The retail industry is on the precipice of a robotics revolution. While leading-edge retailers like Amazon have been using robots, their role has largely remained experimental or behind the scenes, primarily used in warehouses and fulfillment centers to perform pick, pack and ship duties. That is about to change.
Retailers are increasingly testing use cases for robots in a variety of roles from internal operations to customer-facing service. As they become more capable and cost effective, we will increasingly see robots having significant impact on every aspect of the retail value chain.
As one of the more intelligent “things” that can be connected to the Internet of Things (IoT), robots are helping retailers realize the digitization potential of IoT by reducing labor costs, improving operational efficiency and even delivering delightful customer experiences. Here are several areas where we expect to see the rise of robots in the near future:
Warehouses and Distribution Centers
Robots have already made a tremendous impact by performing pick, pack and ship tasks in warehouses and distribution centers. More than two years ago Amazon began use its KIVA robot to perform these duties across all its fulfillment centers and today it’s estimated the robots save Amazon $22 million at EACH facility. Walmart plans to use drones in its warehouses within the next few months to check inventory in a fraction of the time it takes humans today.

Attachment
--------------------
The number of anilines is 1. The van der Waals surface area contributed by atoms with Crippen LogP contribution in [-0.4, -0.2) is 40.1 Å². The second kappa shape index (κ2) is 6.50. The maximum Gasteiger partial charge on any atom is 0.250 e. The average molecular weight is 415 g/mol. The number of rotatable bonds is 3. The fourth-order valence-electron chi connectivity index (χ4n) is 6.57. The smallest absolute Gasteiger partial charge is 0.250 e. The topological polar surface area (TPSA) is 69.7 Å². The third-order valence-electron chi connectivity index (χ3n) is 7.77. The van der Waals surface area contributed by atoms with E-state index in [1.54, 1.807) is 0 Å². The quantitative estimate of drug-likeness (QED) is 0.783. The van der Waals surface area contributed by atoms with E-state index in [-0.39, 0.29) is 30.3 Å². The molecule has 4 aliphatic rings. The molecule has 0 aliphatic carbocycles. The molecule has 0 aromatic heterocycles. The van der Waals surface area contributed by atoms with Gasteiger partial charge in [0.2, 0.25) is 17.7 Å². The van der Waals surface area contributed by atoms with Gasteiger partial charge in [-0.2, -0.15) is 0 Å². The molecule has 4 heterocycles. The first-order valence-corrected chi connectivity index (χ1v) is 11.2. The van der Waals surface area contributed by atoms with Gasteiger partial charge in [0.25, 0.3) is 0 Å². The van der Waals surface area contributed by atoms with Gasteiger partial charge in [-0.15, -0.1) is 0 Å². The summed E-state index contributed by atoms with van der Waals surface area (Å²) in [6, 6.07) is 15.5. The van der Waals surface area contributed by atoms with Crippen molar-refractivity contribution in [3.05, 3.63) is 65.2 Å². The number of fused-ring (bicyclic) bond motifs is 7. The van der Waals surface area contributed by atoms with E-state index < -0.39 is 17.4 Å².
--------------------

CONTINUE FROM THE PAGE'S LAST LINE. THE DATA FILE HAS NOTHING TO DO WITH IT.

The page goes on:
Where retailers like Amazon and Walmart lead the way, others will surely follow. More retailers are taking an intermediate step by equipping human warehouse workers with smart glasses and augmented reality applications to provide context and workflow assistance, but there is still tremendous opportunity throughout the retail industry to automate more warehouse activities through increased use of robots.
Surveying Store Conditions
Since robots have proved their worth behind the scenes, an increasing number of retailers are moving them to the front of the shop, allowing robots to roam the store floor to capture real-time information on shelf conditions, take stock of inventory and note planogram compliance and effectiveness.